Like any parents of newborn twins, Joely and Jared Finkelstein’s parents did not suspect anything was wrong when they were born.
But a few months later, doctors determined Joely had tiny holes in her brain, or vein of Galen malformation, wcbstv.com reported.
Vein of Galen malformation, or arteriovenous malformation (AVM) is when the large, deep vein at the base of the brain lacks capillaries, so Joely’s blood flows much too quickly from the arteries to the vein, which becomes overwhelmed by the intense bloodflow.
The Finkelsteins, who live in Chicago, found Dr. Alejandro Berenstein, director of the Hyman-Newman Institute for Neurology and Neurosurgery at St. Luke’s-Roosevelt Hospital in New York City, who is an expert in AVMs. Berenstein essentially "plugged" the holes in Joely’s brain by using an adhesive similar to Krazy Glue. In order for the glue to reach Joely’s brain, Berenstein inserted a microcatheter into her groin and then fired bursts of the glue into the artery.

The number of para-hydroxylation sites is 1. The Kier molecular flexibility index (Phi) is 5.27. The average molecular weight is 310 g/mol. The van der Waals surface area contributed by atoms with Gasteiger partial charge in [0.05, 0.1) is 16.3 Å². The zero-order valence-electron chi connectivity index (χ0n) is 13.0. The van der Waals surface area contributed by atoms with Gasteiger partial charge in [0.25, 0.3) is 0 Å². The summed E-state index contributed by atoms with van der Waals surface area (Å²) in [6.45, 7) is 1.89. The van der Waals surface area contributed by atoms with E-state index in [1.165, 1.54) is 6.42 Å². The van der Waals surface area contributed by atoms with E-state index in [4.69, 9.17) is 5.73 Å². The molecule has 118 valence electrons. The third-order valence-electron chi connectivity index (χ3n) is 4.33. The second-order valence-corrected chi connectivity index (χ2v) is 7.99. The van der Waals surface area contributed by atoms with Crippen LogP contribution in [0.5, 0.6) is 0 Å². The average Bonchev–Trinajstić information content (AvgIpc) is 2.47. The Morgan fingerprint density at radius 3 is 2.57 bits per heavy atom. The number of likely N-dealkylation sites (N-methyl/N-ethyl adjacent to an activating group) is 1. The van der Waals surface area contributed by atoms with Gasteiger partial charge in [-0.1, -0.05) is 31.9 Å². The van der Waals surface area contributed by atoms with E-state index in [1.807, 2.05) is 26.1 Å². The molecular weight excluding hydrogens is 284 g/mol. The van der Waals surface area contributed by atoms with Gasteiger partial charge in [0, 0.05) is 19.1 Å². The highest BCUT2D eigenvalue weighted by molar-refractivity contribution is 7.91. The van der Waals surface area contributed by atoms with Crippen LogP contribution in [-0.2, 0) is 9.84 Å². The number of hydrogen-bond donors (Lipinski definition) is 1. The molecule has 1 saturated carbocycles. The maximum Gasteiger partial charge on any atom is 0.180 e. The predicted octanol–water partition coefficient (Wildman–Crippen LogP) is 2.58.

After the second procedure, Joely’s mother, Darby, said she noticed a difference in her daughter’s health.
"Her eyes looked brighter, her coloring looked better," Darby Finkelstein said. "She just looked like a different baby. It was really quite amazing."